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Criterion Collection: Husbands (1970) | Blu-ray Review

Husbands (1970), the fourth feature of auteur John Cassavetes, patron saint of American independent cinema, would end up being the first showcase for the filmmaker’s trend during his lifetime. It was the follow-up to the Oscar nominated Faces (1968) his first, and only one of a couple, critically revered receptions, and perhaps was destined to be generally panned, earning him a reputation for which he would oft-be criticized as an over-indulgent filmmaker.

One of the few of his projects not to feature his wife Gena Rowlands, it is indeed a film which demands more than one viewing to appreciate the merit of its discomforts, its unhappiness—and much like Who’s Afraid of Virginia Woolf?, perhaps such viewings are best broken up by several years. A painful, melancholic and freewheeling odyssey of three suburban white men leaning into a mid-life crisis exacerbated by the death of their old friend, it’s an exercise in futility and mortality in its attempt at mainlining masculine posturing as a means to examine their desperation to close the ever widening gap between the lives they’re leading and the lives they want.

Gus (Cassavetes) and Harry (Ben Gazzara) and Archie (Peter Falk) find themselves reunited for the funeral of their friend Stuart Jackson. As they navigate their emotions following the loss, they end up at a dive bar in New York and continue drinking into the morning. An attempt for each of them to return to their work and their lives is quickly abandoned, and Harry and Archie band together to fetch Gus on his way out the door during a violent domestic squabble. To continue the revelry they’ve sorely missed, they hop on a plane to London, but the promise of escapist debauchery leads only to more hollow thrills.

Husbands received a Golden Globe nomination for Best Screenwriting, even though Cassavetes seemed to erode his own script to showcase what he captured between the words. Like many of his features, improvisation bolsters the authenticity, with some sequences playing out for what seems an eternity. A supposed audience friendly cut from editor Peter Tanner (Kind Hearts and Coronets, 1949) was scrapped, with Cassavetes re-cutting the film himself to employ his despairing vision of men unmoored by forcing the audience to experience the feeling of helplessness right alongside them.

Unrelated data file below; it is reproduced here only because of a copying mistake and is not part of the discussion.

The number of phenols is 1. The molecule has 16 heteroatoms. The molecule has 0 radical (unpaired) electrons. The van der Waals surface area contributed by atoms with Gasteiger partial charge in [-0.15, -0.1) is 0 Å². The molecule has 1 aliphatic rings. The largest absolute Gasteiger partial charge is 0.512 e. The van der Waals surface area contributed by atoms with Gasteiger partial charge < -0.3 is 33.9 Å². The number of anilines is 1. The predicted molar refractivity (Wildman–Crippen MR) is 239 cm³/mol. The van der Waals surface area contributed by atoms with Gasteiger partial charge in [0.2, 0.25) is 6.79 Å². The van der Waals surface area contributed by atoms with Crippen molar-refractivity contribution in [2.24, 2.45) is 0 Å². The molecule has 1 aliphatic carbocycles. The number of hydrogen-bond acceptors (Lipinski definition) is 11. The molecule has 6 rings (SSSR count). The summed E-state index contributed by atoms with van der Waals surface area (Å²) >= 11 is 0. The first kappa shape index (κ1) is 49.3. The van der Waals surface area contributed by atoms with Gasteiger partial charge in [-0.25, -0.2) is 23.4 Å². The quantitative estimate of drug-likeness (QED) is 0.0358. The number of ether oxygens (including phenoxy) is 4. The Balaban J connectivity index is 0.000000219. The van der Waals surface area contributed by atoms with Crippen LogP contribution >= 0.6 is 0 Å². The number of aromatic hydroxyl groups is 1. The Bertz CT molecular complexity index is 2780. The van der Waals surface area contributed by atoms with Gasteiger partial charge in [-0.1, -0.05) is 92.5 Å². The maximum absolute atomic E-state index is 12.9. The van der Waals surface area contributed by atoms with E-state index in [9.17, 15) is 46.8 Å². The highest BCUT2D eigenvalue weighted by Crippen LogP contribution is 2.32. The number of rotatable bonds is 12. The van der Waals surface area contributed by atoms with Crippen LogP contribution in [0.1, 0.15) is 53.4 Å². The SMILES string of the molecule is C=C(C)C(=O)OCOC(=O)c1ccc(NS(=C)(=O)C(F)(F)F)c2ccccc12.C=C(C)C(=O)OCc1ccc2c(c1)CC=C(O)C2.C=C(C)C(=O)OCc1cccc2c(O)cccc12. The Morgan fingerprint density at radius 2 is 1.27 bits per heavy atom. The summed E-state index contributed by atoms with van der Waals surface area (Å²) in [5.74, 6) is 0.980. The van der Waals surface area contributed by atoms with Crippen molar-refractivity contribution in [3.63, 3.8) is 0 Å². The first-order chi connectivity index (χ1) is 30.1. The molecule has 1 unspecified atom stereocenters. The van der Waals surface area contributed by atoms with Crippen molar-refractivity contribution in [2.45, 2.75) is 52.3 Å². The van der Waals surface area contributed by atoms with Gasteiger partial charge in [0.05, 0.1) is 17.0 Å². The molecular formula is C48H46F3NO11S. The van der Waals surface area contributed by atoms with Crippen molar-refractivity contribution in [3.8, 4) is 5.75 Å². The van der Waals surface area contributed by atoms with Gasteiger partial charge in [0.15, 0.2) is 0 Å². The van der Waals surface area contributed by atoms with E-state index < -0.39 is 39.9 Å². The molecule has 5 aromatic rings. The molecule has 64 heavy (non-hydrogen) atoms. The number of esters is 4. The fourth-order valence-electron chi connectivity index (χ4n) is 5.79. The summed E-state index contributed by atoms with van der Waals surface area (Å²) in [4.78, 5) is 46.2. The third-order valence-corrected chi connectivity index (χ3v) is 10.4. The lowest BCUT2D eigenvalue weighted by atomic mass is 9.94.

It is an uncomfortable experience, sitting so intimately aside those in desperation and free-fall, and the discomfort is what perhaps clouds initial receptions of the film. Even in 1970, such trenchant discomfort wasn’t embraced, but the dismissiveness of a Vincent Canby or a Roger Ebert seems misleading when it comes to the merit of Husbands, which feels like a sibling, or cousin, to A Woman Under the Influence (1974). One wonders if the audience friendly cut would have played more like the gender reversal of The First Wives Club (1996), which the unfurling narrative initially resembles.

Of course, the film also serves as Cassavetes’ union with two collaborators who would become regulars in his environs, Peter Falk and Ben Gazzara, with all three men playing characters who are based partially on the actors themselves and then congeal into a certain sickly interchange of miseries. As they come to realize they ‘can’t go home again’ in their reckless London weekend, an ill-advised attempt to reclaim youthful frivolity, they really don’t want to go home again to the responsibilities and commitments which have stifled them (a final sequence with Cassavetes returning home to greet his actual children, Nick and Xan, who would become directors themselves, balances a fine line of catharsis and desolation).

At times funny (a sequence with Delores Delmar turning the tables on Peter Falk at a London casino as a sexual aggressor is beyond priceless) but mostly achingly unhappy, the message of Husbands lies perhaps in the complete title. For in a comedy about life and death and friendship, we must address the detrimental, negative side to each of these designations.

Film Rating: ★★★★/☆☆☆☆☆
Disc Rating: ★★★★/☆☆☆☆☆

Los Angeles based Nicholas Bell is's Chief Film Critic and covers film festivals such as Sundance, Berlin, Cannes and TIFF. He is part of the critic groups on Rotten Tomatoes, The Los Angeles Film Critics Association (LAFCA), FIPRESCI, the Online Film Critics Society (OFCS) and GALECA. His top 3 for 2023: The Beast (Bonello) Poor Things (Lanthimos), Master Gardener (Schrader). He was a jury member at the 2019 Cleveland International Film Festival.

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